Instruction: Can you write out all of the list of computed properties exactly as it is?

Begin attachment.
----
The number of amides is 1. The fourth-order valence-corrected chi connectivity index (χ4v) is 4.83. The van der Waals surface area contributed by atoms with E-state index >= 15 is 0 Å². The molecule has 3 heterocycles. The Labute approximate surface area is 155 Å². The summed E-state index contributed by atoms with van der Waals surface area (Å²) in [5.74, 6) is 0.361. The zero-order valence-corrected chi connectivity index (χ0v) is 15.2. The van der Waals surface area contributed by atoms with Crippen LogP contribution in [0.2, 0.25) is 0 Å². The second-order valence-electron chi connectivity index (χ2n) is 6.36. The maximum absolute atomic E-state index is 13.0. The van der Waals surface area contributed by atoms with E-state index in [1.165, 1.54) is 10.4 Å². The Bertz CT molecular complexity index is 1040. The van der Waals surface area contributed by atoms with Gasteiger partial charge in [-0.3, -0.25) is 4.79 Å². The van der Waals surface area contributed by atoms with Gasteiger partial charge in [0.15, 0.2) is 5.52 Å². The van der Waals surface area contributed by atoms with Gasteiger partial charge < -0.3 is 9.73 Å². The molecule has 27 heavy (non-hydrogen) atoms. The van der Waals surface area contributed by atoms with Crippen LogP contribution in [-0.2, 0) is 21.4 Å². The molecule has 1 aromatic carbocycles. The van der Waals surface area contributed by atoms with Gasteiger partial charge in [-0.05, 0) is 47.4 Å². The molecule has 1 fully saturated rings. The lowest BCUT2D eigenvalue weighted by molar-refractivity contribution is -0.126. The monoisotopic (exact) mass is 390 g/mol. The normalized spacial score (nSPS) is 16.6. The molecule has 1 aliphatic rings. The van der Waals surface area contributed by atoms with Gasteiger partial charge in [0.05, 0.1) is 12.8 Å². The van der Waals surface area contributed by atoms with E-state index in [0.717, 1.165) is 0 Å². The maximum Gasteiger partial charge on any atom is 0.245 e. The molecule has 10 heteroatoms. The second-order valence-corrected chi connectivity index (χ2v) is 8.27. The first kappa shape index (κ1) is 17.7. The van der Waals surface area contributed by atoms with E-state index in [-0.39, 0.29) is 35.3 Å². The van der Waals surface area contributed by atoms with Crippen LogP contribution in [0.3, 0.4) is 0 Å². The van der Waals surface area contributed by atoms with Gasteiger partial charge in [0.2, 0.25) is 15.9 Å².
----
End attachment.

The number of amides is 1. The fourth-order valence-corrected chi connectivity index (χ4v) is 4.83. The van der Waals surface area contributed by atoms with E-state index >= 15 is 0 Å². The molecule has 3 heterocycles. The Labute approximate surface area is 155 Å². The summed E-state index contributed by atoms with van der Waals surface area (Å²) in [5.74, 6) is 0.361. The zero-order valence-corrected chi connectivity index (χ0v) is 15.2. The van der Waals surface area contributed by atoms with Crippen LogP contribution in [0.2, 0.25) is 0 Å². The second-order valence-electron chi connectivity index (χ2n) is 6.36. The maximum absolute atomic E-state index is 13.0. The van der Waals surface area contributed by atoms with E-state index in [1.165, 1.54) is 10.4 Å². The Bertz CT molecular complexity index is 1040. The van der Waals surface area contributed by atoms with Gasteiger partial charge in [-0.3, -0.25) is 4.79 Å². The van der Waals surface area contributed by atoms with Gasteiger partial charge in [0.15, 0.2) is 5.52 Å². The van der Waals surface area contributed by atoms with Gasteiger partial charge < -0.3 is 9.73 Å². The molecule has 27 heavy (non-hydrogen) atoms. The van der Waals surface area contributed by atoms with Crippen LogP contribution in [-0.2, 0) is 21.4 Å². The molecule has 1 aromatic carbocycles. The van der Waals surface area contributed by atoms with Gasteiger partial charge in [-0.05, 0) is 47.4 Å². The molecule has 1 fully saturated rings. The lowest BCUT2D eigenvalue weighted by molar-refractivity contribution is -0.126. The monoisotopic (exact) mass is 390 g/mol. The normalized spacial score (nSPS) is 16.6. The molecule has 1 aliphatic rings. The van der Waals surface area contributed by atoms with Gasteiger partial charge in [0.05, 0.1) is 12.8 Å². The van der Waals surface area contributed by atoms with E-state index in [0.717, 1.165) is 0 Å². The maximum Gasteiger partial charge on any atom is 0.245 e. The molecule has 10 heteroatoms. The second-order valence-corrected chi connectivity index (χ2v) is 8.27. The first kappa shape index (κ1) is 17.7. The van der Waals surface area contributed by atoms with E-state index in [-0.39, 0.29) is 35.3 Å². The van der Waals surface area contributed by atoms with Crippen LogP contribution in [0.3, 0.4) is 0 Å². The van der Waals surface area contributed by atoms with Gasteiger partial charge in [0.2, 0.25) is 15.9 Å².